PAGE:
Page 1005. " an icon of the Venerable Sergius "

 The Venerable Sergius of Radonezh was a medieval Russian monk, a spiritual leader who became one of Russia's most venerated saints. He was an ascetic who taught his followers to live simple lives, supported by their own labour. He died on 25th September (now his feast day) in 1392 and was canonised in 1452. The Roman Catholic Church also recognises him as a saint.

Page 1007. " captured from the French by Wittgenstein "
 Prince Peter Wittgenstein (1769-1843) was a Russian Field Marshall during the Napoleonic Wars. In 1812 he commanded the army which stood between Napoleon in Moscow and St Petersburg, for which he became known as the 'defender of St Petersburg'. Afterwards he commanded the Russian and Prussian armies at Lutzen and Bautzen in 1813, helping secure Napoleon's defeat.
Page 1008. " our ancient Capital, the New Jerusalem "

 The idea of the New Jerusalem comes from the Book of Revelations in the Bible. It is the recreation of Jerusalem as a home of the saints.

The concept had a special meaning in relation to Moscow. After the fall of Constantinople to the Ottomans in the fifteenth century, Orthodox Christians were looking for a new centre for their faith. Soon Moscow began to be known as the Third Rome. In 1510 the Russian monk Philoteus of Pskov wrote: "Two Romes have fallen. The third stands. And there will be no fourth." As this quote shows, Russia being the Third Rome had apocalyptic rather than imperial overtones. The Orthodox Church at this time felt that its faith - the true faith - was under great threat, both from the Ottoman Empire and from the 'heretical' Catholics. Moscow was therefore seen as the last stronghold of the true religion. This embattled feeling was obviously revived by Napoleon's invasion.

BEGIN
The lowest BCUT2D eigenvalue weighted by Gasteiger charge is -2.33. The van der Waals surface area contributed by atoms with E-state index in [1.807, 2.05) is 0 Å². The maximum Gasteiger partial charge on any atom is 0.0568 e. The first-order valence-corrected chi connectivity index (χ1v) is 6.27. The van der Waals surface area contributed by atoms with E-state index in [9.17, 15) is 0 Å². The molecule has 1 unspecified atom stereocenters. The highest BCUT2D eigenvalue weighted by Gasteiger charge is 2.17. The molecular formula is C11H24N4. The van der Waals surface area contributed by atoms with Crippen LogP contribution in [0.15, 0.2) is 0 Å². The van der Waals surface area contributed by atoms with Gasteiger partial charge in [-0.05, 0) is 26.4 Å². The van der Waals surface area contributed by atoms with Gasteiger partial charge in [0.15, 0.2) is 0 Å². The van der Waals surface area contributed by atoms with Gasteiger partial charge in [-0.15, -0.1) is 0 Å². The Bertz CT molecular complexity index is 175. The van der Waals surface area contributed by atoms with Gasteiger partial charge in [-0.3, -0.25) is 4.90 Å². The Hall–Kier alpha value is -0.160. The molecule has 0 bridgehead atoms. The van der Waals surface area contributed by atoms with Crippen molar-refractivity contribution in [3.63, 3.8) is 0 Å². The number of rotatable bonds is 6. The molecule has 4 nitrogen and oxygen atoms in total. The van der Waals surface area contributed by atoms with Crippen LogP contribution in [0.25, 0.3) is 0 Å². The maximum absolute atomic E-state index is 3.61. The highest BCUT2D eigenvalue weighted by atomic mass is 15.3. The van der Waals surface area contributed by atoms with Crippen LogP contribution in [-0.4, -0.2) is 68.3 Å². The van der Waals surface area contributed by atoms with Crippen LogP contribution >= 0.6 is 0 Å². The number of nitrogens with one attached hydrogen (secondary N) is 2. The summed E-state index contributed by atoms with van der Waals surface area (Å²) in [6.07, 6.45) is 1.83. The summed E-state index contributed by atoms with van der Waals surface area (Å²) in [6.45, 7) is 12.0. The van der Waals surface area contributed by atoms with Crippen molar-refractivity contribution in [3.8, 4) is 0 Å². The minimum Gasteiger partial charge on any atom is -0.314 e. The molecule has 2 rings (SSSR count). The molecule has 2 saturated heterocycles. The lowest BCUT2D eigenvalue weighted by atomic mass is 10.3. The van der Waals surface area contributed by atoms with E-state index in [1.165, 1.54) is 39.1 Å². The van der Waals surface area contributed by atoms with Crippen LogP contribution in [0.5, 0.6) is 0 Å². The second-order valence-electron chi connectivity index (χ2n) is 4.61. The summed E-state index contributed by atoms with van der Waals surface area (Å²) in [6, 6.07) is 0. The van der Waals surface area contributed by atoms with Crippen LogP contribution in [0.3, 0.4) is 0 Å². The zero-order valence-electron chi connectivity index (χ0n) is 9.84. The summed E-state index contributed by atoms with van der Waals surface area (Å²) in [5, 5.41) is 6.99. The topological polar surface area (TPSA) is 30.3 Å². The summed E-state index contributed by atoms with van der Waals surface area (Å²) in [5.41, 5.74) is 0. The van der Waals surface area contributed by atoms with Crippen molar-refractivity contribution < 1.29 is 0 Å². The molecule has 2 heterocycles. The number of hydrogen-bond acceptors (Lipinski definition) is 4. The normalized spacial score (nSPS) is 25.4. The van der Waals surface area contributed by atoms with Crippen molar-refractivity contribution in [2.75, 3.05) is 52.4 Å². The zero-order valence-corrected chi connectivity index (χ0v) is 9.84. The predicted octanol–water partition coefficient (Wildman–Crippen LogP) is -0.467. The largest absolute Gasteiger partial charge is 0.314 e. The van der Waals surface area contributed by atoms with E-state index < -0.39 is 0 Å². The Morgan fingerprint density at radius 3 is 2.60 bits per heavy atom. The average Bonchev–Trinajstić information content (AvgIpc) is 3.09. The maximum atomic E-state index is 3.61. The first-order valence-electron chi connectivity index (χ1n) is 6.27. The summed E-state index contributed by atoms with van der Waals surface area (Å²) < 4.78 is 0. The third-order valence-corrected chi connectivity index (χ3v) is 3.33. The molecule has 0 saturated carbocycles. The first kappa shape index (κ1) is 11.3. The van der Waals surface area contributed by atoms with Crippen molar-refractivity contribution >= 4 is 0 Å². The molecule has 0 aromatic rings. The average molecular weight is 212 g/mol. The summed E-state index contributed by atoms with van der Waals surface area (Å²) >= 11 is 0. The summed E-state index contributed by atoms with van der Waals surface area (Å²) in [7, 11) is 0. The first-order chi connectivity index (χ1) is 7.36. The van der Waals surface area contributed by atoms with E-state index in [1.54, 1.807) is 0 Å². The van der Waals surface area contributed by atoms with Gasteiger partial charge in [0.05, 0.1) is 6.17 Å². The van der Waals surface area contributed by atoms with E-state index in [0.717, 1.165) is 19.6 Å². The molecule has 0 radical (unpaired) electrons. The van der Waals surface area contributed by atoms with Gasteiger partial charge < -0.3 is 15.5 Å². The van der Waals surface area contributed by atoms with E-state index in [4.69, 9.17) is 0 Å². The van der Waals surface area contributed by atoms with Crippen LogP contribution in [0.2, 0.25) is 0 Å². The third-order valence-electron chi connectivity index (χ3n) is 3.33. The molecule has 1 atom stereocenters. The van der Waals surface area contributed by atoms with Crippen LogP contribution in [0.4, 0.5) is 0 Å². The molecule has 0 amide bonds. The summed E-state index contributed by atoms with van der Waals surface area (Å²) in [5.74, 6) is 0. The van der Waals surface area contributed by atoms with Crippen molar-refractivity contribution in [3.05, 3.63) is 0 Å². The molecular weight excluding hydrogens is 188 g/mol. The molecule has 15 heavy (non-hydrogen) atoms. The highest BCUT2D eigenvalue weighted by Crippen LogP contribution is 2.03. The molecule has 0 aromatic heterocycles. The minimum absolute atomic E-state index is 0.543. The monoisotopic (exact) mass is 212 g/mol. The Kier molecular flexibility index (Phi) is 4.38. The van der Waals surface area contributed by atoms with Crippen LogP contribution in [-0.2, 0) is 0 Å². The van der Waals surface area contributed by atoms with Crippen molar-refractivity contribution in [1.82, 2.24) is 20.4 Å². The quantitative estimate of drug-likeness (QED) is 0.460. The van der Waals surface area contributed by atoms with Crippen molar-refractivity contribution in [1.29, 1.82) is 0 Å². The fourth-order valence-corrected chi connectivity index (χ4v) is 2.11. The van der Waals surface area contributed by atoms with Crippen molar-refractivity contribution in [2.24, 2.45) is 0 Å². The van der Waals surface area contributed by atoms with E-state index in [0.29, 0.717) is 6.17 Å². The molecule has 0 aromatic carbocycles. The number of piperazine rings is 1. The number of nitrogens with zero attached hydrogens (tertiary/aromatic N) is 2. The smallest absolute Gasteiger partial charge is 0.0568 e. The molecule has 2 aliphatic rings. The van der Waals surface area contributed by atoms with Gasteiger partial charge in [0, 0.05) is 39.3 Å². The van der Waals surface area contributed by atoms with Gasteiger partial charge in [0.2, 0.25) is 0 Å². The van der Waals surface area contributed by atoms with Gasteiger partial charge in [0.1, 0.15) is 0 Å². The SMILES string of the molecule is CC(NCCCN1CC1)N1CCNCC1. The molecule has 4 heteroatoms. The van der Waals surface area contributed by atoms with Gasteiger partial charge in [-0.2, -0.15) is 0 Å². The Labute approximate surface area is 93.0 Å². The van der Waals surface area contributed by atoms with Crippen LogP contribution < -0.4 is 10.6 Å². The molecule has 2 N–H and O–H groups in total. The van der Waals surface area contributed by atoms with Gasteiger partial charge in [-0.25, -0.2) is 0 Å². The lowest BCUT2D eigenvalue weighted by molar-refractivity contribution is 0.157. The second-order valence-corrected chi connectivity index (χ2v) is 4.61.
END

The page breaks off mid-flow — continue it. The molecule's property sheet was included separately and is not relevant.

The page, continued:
Page 1025. " He stood a little behind the governor "

Worshippers stand during Russian Orthodox Church services, unlike in the Western Church. Traditionally men stand on the right and women on the left. Communion is also taken standing rather than kneeling; the bread and wine are offered together on a spoon.